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X-Men Legacy #23 – Review

by Simon Spurrier (Writer), Tan Eng Huat, Craig Yeung (Artists), Jose Villarrubia (Colorist)

The Story: Forming the World Worm, David is unfortunately stuck in a form set out to destroy everything as Destiny needs to make everything happen as foretold.

The Review: To follow a story is to invest ourselves in its characters, setting and ideas. If a reader is able to follow everything and actually get interested in what the writer is willing to talk about, it becomes a wonderful synergy, a tale that becomes bigger and grander as the themes get more refined and clearer. Not every stories are equivalent of each other, but each has its own potential to hit a particular craving for someone.

The tale of David Haller, as told by Simon Spurrier, was one that was simply powerful in its message. Taking a relatively hated character and rebuilding him, Spurrier crafted a story exploring legacy, trust, potential, goals, belonging and many other such themes to bring out the best and worst out of David Haller and his vision of a united mutant world. However, like any good story, it always get every bit closer to its ending with every chapter released, with this issue being the penultimate one before the very end.

Painting this tale with a good lot of distress and despair, the writer continues his exploration of David Haller, playing up the prophecy in which he will end up destroying the world due to his powers, with naught but Blindfold being able to destroy him to save everyone. Lamenting his fate and how unjust and cruel the world can be at times, the narration carries on the desire for something better that David holds onto, putting forth the events in this issue in a light that is saddening. Playing up with the sympathy the readers have built for the main character, there is a heavy sensation of empathy thrown in for the actual injustice dealt to David, who sees his dreams and his desires being perverted by elements completely outside of his control.

It is precisely the way in which the issue actually shows the mistakes of David and the worst aspects of his faults that make this issue so potent in many ways. His vision for a united mutant kind, his desire to be respected and accepted and his growing control of his multiple powers and personas make for a culmination of the many concepts and ideas of the series that ends up being perverted in a rather surprising way.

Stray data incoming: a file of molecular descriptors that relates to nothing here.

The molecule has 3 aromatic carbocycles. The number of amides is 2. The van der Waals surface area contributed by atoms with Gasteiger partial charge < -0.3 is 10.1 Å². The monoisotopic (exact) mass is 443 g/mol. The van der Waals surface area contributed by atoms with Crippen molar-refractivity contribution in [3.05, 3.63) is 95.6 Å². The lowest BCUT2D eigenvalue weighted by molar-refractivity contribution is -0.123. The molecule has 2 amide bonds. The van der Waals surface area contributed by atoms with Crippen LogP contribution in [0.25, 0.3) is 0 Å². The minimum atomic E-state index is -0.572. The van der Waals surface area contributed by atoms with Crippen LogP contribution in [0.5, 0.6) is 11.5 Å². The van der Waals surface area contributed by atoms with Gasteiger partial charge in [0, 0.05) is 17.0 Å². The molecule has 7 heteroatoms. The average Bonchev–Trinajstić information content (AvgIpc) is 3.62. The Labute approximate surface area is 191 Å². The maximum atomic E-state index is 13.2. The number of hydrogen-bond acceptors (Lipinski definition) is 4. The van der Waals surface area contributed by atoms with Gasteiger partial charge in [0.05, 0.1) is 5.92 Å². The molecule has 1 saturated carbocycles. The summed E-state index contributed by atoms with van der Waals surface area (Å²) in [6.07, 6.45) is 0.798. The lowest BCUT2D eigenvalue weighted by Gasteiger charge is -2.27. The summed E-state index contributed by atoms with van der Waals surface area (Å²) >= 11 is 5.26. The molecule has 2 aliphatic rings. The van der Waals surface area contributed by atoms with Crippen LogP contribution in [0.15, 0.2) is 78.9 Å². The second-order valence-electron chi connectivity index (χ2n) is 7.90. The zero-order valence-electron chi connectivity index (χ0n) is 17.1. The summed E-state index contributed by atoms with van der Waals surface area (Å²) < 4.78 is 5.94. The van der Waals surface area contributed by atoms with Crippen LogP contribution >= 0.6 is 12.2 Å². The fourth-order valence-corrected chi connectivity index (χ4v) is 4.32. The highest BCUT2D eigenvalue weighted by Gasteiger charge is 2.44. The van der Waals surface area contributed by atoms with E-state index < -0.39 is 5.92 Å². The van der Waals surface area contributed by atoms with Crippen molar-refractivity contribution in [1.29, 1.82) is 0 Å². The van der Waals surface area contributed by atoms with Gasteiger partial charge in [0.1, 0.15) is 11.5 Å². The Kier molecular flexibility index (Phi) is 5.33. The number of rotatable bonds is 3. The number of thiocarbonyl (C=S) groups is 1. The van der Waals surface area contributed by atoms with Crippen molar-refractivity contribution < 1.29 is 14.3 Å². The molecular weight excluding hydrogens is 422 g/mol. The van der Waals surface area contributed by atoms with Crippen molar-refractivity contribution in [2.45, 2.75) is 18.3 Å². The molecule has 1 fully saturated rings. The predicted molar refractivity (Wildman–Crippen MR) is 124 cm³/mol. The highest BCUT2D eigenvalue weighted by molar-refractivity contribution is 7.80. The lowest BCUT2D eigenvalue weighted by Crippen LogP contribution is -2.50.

Not playing very well with some of the rules, Spurrier makes these actual changes and David reactions to his current state the main event of the book, despite the severity of what is going on. Making so that the thoughts of David are the more interesting aspects of this issue despite the massive mind-rape and destruction of the world and its balance takes a rather colossal amount of talent, which makes this issue all the more satisfying.

It’s not entirely perfect, though, with some of the scenes lost in a bit of hyper-symbolism that becomes a bit too much at times, with some of them being particularly unsubtle. There are some that are also rather confusing as well, which does detract a bit of the more potent scenes, like those with David and Blindfold spending some time together before the inevitable occurs. Those aren’t enough to make this unreadable in the least, but it does remove a bit of luster in this rather impressive issue.

An aspect that is more uneven than disappointing is the art of Tan Eng Huat and Craig Yeung, with some very apparent weaknesses being balanced by visions of artistic brilliance. Many of the characters here are unfortunately ugly-looking, with expressions and lines that look rather wonky, combined with a certain lack of talent with facial expressions that make several of them look like monstrous beings or zombies instead of humanoid characters. However, Huat balances this with an absurdly beautiful panel layout and a penchant for weird details and elements of utter gorgeousness. The way he fluidly tell the tale through his panels in imaginative ways without removing any of the effects and emotions of the script is amazing, with some of his layout actually contributing to the story at its most touching moments. The bizarre elements, like the inside of David’s mind, the World Worm and the imaginative use of David’s powers are also superbly produced on paper, with Huat playing around effectively as he adds layer upon layer to some elements for enhanced visuals. It’s weird, it’s flawed, yet it’s also beautiful in most places, just like the title and its characters in many ways.

The colorization of Jose Villarrubia also fits quite well to this analogy, with a penchant for madness and chaos that fits quite well with the story in itself. Playing with bright and obvious colors most of the time, Villarrubia presents clear contrasts, yet always add a little nuanced touch that is subtle, yet effective. The red and black inside David’s mind, the yellow and blue of the World Worm and Destiny, the mass amalgamation of colors near the ends and many more palettes all play a role in the visual quality, which adds quite a lot to the despair on display in the narration. Contrasting with his work and through the others as well, Jose Villarrubia shows why he is a very talented individual here.

The Conclusion
: There are small flaws in some of the heavy symbolism and the art here and there, yet the powerful message, the always beautiful characterization and the playfulness of Spurrier with the themes of the series makes for a very potent and beautiful issue nonetheless. With such a climax, I cannot wait for the finale.

Grade: B+

-Hugo Robberts Larivière

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